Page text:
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AICS 2018 Workshop Challenge Problem:


To Believe or Not to Believe, Detecting Unreliable News
in the Information Age
In the Information Age consumers have unprecedented access to news and other
forms of non-fiction information. Never before has there existed a system by which a
wide diversity of information could be delivered to so many people with ease and at
such great speeds. Internet-delivered news has the potential to be an enormous boon
to society as it allows people from all walks of life equal access to information.
However, it comes with a disturbing downside. While a diversity of views benefits
public dialogue, malicious adversaries and other entities can use the system to
propagate false, misleading, otherwise unreliable information to forward their own
political, ideological, or financial agendas.

The use of news media for propaganda and disinformation operations is a serious
threat to society. The technology to automatically and reliably detect unreliable news
articles on the Internet does not currently exist. The goal of this challenge is to spur
the development of novel automated methods to classify Internet news articles as
unreliable or not.1 At its core, this Challenge is a two-class discrimination problem.
For the purpose of this Challenge, the categorization of an individual article as being
reliable or unreliable is solely based on the designations found within Melissa
Zimdars’ (Professor of Communications, Merrimack College) Open Source Unreliable
Media List (http://www.opensources.co/).

Toward this end we invite researchers and practitioners to submit new unreliable
news detection solutions that leverage machine learning and/or Big Data analytics.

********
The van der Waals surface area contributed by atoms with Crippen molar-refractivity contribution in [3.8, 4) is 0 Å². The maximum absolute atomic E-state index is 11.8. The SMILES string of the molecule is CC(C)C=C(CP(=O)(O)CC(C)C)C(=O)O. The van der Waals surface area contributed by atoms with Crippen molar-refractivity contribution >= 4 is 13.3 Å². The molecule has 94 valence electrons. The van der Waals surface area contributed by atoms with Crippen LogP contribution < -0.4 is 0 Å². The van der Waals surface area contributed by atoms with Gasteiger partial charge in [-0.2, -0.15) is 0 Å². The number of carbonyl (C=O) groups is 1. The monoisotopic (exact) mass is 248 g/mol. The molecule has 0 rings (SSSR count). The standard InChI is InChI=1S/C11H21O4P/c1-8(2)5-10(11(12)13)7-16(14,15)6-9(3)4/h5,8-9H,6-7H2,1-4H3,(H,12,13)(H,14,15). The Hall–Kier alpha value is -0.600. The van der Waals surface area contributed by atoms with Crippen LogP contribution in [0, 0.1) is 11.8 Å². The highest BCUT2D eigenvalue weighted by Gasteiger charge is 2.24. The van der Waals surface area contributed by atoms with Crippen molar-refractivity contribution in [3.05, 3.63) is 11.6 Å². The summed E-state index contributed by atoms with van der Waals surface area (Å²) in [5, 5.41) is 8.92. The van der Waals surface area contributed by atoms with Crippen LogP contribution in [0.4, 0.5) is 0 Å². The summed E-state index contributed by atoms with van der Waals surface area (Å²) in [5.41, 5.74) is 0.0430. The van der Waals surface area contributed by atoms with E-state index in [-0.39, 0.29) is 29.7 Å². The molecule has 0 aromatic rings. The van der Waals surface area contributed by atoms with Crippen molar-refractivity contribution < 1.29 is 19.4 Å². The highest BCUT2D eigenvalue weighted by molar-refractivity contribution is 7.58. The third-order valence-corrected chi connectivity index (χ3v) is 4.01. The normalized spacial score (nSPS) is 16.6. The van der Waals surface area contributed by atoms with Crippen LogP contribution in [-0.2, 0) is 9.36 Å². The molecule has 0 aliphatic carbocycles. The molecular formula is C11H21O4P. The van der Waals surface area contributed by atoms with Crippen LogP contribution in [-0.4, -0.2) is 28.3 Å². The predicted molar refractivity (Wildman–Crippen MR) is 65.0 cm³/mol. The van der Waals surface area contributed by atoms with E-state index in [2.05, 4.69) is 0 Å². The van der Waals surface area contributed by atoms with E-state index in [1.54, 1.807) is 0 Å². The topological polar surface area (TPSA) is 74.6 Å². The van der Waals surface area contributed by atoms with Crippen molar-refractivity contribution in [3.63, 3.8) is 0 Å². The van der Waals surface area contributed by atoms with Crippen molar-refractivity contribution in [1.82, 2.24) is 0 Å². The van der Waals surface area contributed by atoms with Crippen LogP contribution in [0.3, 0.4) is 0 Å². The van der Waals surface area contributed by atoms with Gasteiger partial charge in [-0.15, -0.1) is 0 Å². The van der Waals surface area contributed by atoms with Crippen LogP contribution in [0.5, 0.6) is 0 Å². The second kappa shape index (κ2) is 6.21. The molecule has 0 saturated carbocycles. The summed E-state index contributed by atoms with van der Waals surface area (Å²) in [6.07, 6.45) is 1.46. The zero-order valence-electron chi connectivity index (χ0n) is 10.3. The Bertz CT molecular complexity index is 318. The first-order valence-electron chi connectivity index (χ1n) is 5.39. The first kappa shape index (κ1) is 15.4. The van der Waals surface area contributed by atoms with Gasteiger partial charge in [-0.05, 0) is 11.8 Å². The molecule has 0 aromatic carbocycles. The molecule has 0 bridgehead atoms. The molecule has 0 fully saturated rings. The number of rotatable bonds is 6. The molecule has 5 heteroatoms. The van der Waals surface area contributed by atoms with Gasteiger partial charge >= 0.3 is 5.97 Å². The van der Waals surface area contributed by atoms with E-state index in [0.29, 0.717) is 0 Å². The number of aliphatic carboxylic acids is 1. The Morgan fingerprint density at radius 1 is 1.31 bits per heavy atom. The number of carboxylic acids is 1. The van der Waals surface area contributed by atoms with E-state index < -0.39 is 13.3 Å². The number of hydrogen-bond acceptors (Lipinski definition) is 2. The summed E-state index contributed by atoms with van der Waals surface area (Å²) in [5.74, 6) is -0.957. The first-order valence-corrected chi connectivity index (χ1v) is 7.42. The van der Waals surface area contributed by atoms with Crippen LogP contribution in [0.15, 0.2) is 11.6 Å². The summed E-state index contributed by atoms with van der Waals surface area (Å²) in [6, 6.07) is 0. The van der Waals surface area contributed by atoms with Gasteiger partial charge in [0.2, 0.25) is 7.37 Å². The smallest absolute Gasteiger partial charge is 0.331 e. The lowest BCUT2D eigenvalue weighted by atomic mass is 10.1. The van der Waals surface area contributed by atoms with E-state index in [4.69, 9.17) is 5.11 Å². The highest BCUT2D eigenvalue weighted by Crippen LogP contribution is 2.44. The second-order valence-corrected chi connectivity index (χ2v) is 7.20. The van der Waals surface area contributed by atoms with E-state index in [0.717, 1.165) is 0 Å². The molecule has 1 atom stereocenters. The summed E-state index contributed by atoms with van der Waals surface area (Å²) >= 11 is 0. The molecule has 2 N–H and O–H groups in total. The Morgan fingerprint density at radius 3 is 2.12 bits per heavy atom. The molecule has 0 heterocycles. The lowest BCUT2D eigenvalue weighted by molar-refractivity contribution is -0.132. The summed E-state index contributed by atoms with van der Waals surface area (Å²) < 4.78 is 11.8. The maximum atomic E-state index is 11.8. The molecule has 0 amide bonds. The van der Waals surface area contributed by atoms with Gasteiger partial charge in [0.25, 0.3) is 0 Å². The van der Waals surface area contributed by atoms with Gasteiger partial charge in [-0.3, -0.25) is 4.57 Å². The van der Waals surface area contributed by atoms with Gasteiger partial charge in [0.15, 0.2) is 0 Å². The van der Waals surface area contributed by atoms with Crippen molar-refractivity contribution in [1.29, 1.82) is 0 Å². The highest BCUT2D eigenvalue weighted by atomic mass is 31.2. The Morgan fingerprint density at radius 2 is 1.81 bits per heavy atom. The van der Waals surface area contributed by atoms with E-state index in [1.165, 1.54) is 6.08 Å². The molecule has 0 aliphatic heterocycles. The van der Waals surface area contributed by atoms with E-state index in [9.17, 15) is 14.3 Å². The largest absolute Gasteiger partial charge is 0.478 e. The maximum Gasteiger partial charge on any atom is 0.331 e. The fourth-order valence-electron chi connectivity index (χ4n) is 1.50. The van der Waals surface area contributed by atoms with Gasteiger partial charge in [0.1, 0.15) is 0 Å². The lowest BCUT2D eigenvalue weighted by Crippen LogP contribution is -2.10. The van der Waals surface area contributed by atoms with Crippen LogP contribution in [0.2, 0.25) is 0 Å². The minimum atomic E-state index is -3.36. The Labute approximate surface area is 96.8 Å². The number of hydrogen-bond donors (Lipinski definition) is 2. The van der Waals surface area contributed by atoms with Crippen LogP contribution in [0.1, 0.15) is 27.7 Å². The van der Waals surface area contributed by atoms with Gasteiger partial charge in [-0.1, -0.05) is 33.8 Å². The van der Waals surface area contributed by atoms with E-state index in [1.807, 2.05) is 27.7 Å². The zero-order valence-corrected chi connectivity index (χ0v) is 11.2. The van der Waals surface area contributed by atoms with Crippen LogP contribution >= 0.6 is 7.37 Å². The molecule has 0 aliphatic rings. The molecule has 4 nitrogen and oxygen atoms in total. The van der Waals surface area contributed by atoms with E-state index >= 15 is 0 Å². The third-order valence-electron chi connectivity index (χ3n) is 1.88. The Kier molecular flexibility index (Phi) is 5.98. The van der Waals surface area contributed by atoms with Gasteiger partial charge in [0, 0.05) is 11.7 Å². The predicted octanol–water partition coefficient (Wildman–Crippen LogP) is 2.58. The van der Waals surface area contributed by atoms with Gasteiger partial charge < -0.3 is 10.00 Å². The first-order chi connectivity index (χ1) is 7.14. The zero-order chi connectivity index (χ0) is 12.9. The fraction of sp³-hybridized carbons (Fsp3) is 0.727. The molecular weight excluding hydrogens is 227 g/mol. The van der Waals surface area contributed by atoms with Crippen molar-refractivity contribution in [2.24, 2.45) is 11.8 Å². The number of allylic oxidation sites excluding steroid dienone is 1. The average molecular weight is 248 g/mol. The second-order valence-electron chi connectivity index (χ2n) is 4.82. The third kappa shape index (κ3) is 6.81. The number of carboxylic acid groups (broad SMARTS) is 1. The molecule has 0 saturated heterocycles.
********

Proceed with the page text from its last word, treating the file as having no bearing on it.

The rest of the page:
For purposes of this Challenge a previously existing corpus of data containing news
articles from the Internet is available.2 The articles are marked with labels signifying
whether or not each article is reliable or unreliable as determined by the Open Source
Unreliable Media List. This dataset can be accessed by sending a request via email to
aics@ll.mit.edu. Participants can utilize this dataset to construct and test their
solutions and document their efforts in a paper that conforms to the AICS Workshop’s

1 Although previously cultivated, randomly selected internet content was chosen for
the corpus of data for this Challenge, the purpose of this academic Challenge is not
to characterize any of the data as either true or false, accurate or inaccurate. The
designation of a specific article as reliable or unreliable is independent of, and
immaterial to, the core two-class discrimination problem posed by the Challenge.
2 The pre-existing corpus for this Challenge fits within the Fair Use exception. The

corpus consists of published material freely and openly available, it purports to be


factual, it represents a small amount of the content available, and the use is for non-
profit research and educational purposes.
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regular paper format. 3 Submitted challenge papers will be reviewed as full papers
and accepted challenge papers will be presented in their own session at the AICS 2018
Workshop; the accepted challenge papers will be published as part of the workshop’s
proceedings.

Task and Dataset


The proposed task in this challenge is to build automatic media reliability detectors
using novel and unique features and state-of-the-art machine learning algorithms.
The articles were collected from a variety of news sources on the Internet. As noted,
articles are labeled as reliable or unreliable based on Melissa Zimdars’ (Professor of
Communications, Merrimack College) Open Source Unreliable Media List
(http://www.opensources.co/).4

Training and test datasets are provided as .csv files. The data sets are collected from
what the Open Source Unreliable Media List designates as reliable and unreliable